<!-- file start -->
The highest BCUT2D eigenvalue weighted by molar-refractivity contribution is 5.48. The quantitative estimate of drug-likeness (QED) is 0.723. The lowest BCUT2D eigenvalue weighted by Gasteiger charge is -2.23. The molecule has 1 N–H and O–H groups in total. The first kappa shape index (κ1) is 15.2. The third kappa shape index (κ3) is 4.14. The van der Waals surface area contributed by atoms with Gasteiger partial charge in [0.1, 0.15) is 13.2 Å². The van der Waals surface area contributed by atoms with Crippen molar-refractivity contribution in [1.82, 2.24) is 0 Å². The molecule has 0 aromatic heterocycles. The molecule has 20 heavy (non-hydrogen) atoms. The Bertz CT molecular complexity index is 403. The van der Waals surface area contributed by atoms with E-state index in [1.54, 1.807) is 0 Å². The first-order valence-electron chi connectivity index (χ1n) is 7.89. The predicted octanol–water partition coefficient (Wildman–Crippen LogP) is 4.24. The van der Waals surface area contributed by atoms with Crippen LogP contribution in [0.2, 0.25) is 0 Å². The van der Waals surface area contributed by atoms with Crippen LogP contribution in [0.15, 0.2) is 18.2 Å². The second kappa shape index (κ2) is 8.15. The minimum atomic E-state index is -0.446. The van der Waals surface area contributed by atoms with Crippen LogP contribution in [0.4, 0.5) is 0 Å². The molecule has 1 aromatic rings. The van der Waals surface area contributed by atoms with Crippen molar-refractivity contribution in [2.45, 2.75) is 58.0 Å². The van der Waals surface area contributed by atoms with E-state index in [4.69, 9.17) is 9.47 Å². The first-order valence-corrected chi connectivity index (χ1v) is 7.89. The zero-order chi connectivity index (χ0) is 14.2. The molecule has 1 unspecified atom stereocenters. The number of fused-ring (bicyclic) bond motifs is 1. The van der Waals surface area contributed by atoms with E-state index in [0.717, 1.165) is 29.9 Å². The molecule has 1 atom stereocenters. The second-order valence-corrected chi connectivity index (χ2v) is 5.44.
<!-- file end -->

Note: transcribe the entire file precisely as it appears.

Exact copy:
The highest BCUT2D eigenvalue weighted by molar-refractivity contribution is 5.48. The quantitative estimate of drug-likeness (QED) is 0.723. The lowest BCUT2D eigenvalue weighted by Gasteiger charge is -2.23. The molecule has 1 N–H and O–H groups in total. The first kappa shape index (κ1) is 15.2. The third kappa shape index (κ3) is 4.14. The van der Waals surface area contributed by atoms with Gasteiger partial charge in [0.1, 0.15) is 13.2 Å². The van der Waals surface area contributed by atoms with Crippen molar-refractivity contribution in [1.82, 2.24) is 0 Å². The molecule has 0 aromatic heterocycles. The molecule has 20 heavy (non-hydrogen) atoms. The Bertz CT molecular complexity index is 403. The van der Waals surface area contributed by atoms with E-state index in [1.54, 1.807) is 0 Å². The first-order valence-electron chi connectivity index (χ1n) is 7.89. The predicted octanol–water partition coefficient (Wildman–Crippen LogP) is 4.24. The van der Waals surface area contributed by atoms with Crippen LogP contribution in [0.2, 0.25) is 0 Å². The van der Waals surface area contributed by atoms with Crippen LogP contribution in [0.15, 0.2) is 18.2 Å². The second kappa shape index (κ2) is 8.15. The minimum atomic E-state index is -0.446. The van der Waals surface area contributed by atoms with Crippen LogP contribution in [0.4, 0.5) is 0 Å². The molecule has 1 aromatic rings. The van der Waals surface area contributed by atoms with Crippen molar-refractivity contribution in [2.45, 2.75) is 58.0 Å². The van der Waals surface area contributed by atoms with E-state index in [4.69, 9.17) is 9.47 Å². The first-order valence-corrected chi connectivity index (χ1v) is 7.89. The zero-order chi connectivity index (χ0) is 14.2. The molecule has 1 unspecified atom stereocenters. The number of fused-ring (bicyclic) bond motifs is 1. The van der Waals surface area contributed by atoms with E-state index in [0.717, 1.165) is 29.9 Å². The molecule has 1 atom stereocenters. The second-order valence-corrected chi connectivity index (χ2v) is 5.44.